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running suse linux without nscd

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borut kurnik_1
Frequent Advisor

running suse linux without nscd

Hi!

I've got SLES 10 running on DL 580 ProLiant G4 series.

Customer wants me to run the system without nscd(Name Service Caching Daemon). If I stop nscd (also tried to restart the machine), resolving host names stops working. How do I configure resolver libs to work without nscd
on SuSE, as I never had that kinda problem on other linux distributions (debian, redhat, ...).

Thanks,

Borut
6 REPLIES
Stuart Browne
Honored Contributor

Re: running suse linux without nscd

I've never had such an issue either, but my guess is it's related to the contents of '/etc/nsswitch.conf'.

After verifying nsswitch.conf's contents, verify the resolv.conf contents, then stop the daemon (you shouldn't *have* to reboot).

One long-haired git at your service...
borut kurnik_1
Frequent Advisor

Re: running suse linux without nscd

Hi!

Thanks, Stuart.

I know it's awkward, but I never tried to run
suse distro without nscd and it's the same
situation on all suse boxes (SLES, OpenSUSE).

Both files are exactly like on my other machines:

resolv.conf
-----------------------------------------
domain add.local
search add.local
nameserver 172.28.16.50
-----------------------------------------

nsswitch.conf
-----------------------------------------
passwd: compat
group: compat

hosts: files dns
networks: files dns

services: files
protocols: files
rpc: files
ethers: files
netmasks: files
netgroup: files nis
-----------------------------------------




xen1:~ # /etc/init.d/nscd start
Starting Name Service Cache Daemon done
xen1:~ # ping sancho
PING sancho.add.local (172.28.16.20) 56(84) bytes of data.
64 bytes from sancho.add.local (172.28.16.20): icmp_seq=1 ttl=64 time=0.206 ms
64 bytes from sancho.add.local (172.28.16.20): icmp_seq=2 ttl=64 time=0.199 ms

--- sancho.add.local ping statistics ---
2 packets transmitted, 2 received, 0% packet loss, time 999ms
rtt min/avg/max/mdev = 0.199/0.202/0.206/0.014 ms
xen1:~ # ping sancho.add.local
PING sancho.add.local (172.28.16.20) 56(84) bytes of data.
64 bytes from sancho.add.local (172.28.16.20): icmp_seq=1 ttl=64 time=0.201 ms
64 bytes from sancho.add.local (172.28.16.20): icmp_seq=2 ttl=64 time=0.196 ms

--- sancho.add.local ping statistics ---
2 packets transmitted, 2 received, 0% packet loss, time 999ms
rtt min/avg/max/mdev = 0.196/0.198/0.201/0.014 ms
xen1:~ # /etc/init.d/nscd stop
Shutting down Name Service Cache Daemon done
xen1:~ # ping sancho

xen1:~ # ping sancho.add.local

Any hints please,

Borut




Stuart Browne
Honored Contributor

Re: running suse linux without nscd

Freaky..

Things to check further..

Firewall: Ensure that UDP 53 can go out and come in to this host from 172.28.16.50. Check the firewall on both 172.28.16.50 and 172.28.16.20.

Hosts file: Does it have an entry for this host, or are you relying upon DNS?

DNS: Do a 'dig' or 'nslookup' for that host, see what results you get.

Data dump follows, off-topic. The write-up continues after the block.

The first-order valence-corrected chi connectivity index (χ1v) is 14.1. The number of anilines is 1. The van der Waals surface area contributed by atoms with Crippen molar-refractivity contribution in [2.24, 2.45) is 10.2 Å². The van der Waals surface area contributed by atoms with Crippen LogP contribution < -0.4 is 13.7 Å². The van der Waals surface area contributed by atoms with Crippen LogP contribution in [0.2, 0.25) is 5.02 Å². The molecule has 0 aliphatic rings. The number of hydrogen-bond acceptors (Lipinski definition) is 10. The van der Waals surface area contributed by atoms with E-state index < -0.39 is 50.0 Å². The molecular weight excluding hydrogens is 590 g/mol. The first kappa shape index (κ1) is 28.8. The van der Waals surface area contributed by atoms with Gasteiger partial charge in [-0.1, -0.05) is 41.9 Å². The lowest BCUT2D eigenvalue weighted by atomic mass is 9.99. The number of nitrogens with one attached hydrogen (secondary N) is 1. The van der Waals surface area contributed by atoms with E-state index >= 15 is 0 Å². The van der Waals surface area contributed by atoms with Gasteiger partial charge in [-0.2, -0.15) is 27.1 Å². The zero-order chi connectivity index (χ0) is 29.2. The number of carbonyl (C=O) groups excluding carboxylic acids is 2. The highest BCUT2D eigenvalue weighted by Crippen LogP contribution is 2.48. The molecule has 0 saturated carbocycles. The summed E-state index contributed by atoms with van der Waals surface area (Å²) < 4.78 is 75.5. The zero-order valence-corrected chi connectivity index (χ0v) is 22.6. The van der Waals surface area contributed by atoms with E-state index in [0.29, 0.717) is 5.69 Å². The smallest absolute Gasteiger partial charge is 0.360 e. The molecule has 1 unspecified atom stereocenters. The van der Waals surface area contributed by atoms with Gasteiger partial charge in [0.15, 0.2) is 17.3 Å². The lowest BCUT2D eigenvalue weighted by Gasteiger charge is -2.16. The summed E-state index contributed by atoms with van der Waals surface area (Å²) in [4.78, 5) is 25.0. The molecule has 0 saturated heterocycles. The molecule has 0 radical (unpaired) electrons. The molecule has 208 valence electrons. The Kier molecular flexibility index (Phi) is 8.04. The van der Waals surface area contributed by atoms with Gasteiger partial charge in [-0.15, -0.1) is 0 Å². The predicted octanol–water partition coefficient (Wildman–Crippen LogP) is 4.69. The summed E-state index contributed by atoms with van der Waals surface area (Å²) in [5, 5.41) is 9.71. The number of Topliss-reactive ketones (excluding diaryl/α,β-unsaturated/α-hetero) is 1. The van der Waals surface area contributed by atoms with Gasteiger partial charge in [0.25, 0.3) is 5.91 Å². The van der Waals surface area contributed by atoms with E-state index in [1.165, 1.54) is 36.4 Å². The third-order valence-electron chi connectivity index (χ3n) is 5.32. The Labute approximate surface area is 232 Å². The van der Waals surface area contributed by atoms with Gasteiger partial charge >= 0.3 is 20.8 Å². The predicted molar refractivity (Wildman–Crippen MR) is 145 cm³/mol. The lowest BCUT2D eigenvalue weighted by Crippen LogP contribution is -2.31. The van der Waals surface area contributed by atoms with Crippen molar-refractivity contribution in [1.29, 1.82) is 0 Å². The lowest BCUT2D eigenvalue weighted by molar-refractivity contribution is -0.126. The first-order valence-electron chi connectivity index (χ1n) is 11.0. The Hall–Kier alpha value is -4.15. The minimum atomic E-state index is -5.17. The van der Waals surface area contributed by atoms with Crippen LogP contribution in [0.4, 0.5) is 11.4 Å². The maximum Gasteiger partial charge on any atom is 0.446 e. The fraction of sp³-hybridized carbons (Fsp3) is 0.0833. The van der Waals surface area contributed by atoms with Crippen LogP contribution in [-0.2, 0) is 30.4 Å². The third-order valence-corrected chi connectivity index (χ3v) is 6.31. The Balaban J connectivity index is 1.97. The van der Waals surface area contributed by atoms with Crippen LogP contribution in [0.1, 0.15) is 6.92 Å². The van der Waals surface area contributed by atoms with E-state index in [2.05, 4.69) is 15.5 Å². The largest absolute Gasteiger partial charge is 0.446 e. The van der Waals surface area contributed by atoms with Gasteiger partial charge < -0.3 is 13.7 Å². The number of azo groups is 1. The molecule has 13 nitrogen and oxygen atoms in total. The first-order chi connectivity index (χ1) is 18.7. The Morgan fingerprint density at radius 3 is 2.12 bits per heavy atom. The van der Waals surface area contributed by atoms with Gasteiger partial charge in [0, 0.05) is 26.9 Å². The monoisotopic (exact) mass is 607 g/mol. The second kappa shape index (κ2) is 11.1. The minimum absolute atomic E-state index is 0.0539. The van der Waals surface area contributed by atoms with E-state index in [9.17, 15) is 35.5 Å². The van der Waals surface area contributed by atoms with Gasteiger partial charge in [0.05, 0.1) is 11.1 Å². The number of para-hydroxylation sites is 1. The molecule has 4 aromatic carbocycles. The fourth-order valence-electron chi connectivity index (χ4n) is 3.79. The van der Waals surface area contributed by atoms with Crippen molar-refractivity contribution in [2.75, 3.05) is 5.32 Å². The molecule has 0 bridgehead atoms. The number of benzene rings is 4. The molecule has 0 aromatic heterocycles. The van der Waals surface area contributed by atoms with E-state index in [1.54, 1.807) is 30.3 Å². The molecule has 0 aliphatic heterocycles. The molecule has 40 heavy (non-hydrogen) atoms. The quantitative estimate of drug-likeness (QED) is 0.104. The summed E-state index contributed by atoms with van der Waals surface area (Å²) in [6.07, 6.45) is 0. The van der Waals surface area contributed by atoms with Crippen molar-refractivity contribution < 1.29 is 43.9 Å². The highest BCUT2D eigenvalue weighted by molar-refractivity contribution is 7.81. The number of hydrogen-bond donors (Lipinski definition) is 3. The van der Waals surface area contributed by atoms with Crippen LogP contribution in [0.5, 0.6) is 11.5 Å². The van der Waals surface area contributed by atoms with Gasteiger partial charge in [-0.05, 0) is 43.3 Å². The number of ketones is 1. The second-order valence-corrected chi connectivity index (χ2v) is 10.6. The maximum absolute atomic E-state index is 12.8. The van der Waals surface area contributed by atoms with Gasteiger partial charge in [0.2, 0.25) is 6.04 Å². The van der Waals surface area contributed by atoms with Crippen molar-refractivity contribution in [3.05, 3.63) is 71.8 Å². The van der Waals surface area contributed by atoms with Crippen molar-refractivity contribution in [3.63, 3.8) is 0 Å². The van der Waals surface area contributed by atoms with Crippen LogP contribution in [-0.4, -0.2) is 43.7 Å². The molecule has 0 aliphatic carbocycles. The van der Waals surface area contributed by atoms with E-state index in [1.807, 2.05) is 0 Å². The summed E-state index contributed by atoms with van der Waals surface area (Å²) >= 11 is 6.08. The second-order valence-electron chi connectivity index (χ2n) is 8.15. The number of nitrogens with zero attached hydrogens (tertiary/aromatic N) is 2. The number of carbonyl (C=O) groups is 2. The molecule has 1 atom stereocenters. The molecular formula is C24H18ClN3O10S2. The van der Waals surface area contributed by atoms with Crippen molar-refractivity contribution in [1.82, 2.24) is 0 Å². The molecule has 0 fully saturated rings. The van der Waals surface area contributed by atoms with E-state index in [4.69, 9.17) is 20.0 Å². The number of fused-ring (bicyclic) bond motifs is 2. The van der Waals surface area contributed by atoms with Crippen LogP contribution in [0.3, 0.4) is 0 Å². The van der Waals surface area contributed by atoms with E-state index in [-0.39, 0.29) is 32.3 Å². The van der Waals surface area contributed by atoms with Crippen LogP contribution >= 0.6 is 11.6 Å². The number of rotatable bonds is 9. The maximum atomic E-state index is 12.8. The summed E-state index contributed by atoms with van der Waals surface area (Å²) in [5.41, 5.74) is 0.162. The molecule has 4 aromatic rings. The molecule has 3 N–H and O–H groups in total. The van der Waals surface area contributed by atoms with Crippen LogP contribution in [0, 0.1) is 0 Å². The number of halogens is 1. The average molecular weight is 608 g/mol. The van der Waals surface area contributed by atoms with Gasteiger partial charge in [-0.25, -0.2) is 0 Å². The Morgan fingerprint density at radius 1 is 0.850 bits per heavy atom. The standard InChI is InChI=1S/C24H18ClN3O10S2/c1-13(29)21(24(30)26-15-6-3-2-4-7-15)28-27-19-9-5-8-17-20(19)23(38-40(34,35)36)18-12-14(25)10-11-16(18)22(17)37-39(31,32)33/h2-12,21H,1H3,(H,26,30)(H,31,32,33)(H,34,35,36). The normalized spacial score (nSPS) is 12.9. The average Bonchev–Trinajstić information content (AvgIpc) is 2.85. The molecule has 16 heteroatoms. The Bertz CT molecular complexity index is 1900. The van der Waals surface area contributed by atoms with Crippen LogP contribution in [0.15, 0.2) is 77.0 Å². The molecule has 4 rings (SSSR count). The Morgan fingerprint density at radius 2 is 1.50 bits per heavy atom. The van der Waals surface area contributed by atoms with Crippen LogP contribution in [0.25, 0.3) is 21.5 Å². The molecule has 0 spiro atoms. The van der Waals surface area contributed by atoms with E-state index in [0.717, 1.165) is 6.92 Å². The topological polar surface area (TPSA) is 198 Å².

Random question: Are you using NIS? Your password/group settings in nsswitch.conf suggest you are.

Failing all of this, verify the validity of the libnss* lib's:

ls -l /lib/libnss*

And then run an 'rpm -V glibc' to verify that the lib's themselves haven't been modified.
One long-haired git at your service...
David Kirk_2
Advisor
Solution

Re: running suse linux without nscd

Hey,

I don't know anything about nscd, but I once had a .local domain and when we started using SuSE 9.1 we had problems with name resolution.

I found something in the release notes about SuSE using mDNS (multicast DNS) for name resolution for .local domain names.

The fix at the time was to modify the resolver library like this:

perl -pi -e 's/local/lozal/g' /lib/libresolv.so.2

This replaces all instances of "local" with "lozal".

A quick search turns up this page:

http://www.novell.com/documentation/sled10/readme/release_notes_sp1.html

4.8 Joining a Local Active Directory Domain During Installation

If you want to join a â .localâ Active Directory domain during the SLED 10 SP1 installation, disable the mdns handling by adding mdns off to the /etc/host.conf file.

I don't know if it has been changed in recent versions because we have changed our internal domain name. The easiest way to find out if this is your problem is to run a tcpdump while doing a dns lookup. If it uses port 53 then it is normal DNS. If it is using port 5353 then it is using mDNS.
Ivan Ferreira
Honored Contributor

Re: running suse linux without nscd

Extrange indeed. In /etc/resolv.conf, you have to choose between the "domain" and "search" options. Remove the "domain" line and try again.

What if you try to resolve the hostname using the dig command?
Por que hacerlo dificil si es posible hacerlo facil? - Why do it the hard way, when you can do it the easy way?
borut kurnik_1
Frequent Advisor

Re: running suse linux without nscd

Hi!

Sorry guys, been missing for a while...

David, thank you very much. As stupid as
it seems resolver library hates 'local' domain.

Borut